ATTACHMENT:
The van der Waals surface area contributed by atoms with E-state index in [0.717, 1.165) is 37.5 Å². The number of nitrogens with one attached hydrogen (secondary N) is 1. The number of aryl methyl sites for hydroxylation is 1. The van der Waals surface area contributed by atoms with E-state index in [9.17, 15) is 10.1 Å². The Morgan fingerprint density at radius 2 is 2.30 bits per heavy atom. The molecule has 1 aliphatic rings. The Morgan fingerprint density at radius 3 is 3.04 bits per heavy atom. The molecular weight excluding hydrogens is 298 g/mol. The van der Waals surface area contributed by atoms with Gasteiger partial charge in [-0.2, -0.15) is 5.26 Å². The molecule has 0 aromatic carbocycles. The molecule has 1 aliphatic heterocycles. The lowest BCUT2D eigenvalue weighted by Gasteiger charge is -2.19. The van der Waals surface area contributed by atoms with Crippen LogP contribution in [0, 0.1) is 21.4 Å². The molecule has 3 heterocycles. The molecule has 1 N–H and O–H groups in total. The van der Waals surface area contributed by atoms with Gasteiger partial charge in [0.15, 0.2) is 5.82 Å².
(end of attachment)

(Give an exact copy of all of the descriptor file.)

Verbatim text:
The van der Waals surface area contributed by atoms with E-state index in [0.717, 1.165) is 37.5 Å². The number of nitrogens with one attached hydrogen (secondary N) is 1. The number of aryl methyl sites for hydroxylation is 1. The van der Waals surface area contributed by atoms with E-state index in [9.17, 15) is 10.1 Å². The Morgan fingerprint density at radius 2 is 2.30 bits per heavy atom. The molecule has 1 aliphatic rings. The Morgan fingerprint density at radius 3 is 3.04 bits per heavy atom. The molecular weight excluding hydrogens is 298 g/mol. The van der Waals surface area contributed by atoms with Gasteiger partial charge in [-0.2, -0.15) is 5.26 Å². The molecule has 0 aromatic carbocycles. The molecule has 1 aliphatic heterocycles. The lowest BCUT2D eigenvalue weighted by Gasteiger charge is -2.19. The van der Waals surface area contributed by atoms with Crippen LogP contribution in [0, 0.1) is 21.4 Å². The molecule has 3 heterocycles. The molecule has 1 N–H and O–H groups in total. The van der Waals surface area contributed by atoms with Gasteiger partial charge in [0.15, 0.2) is 5.82 Å².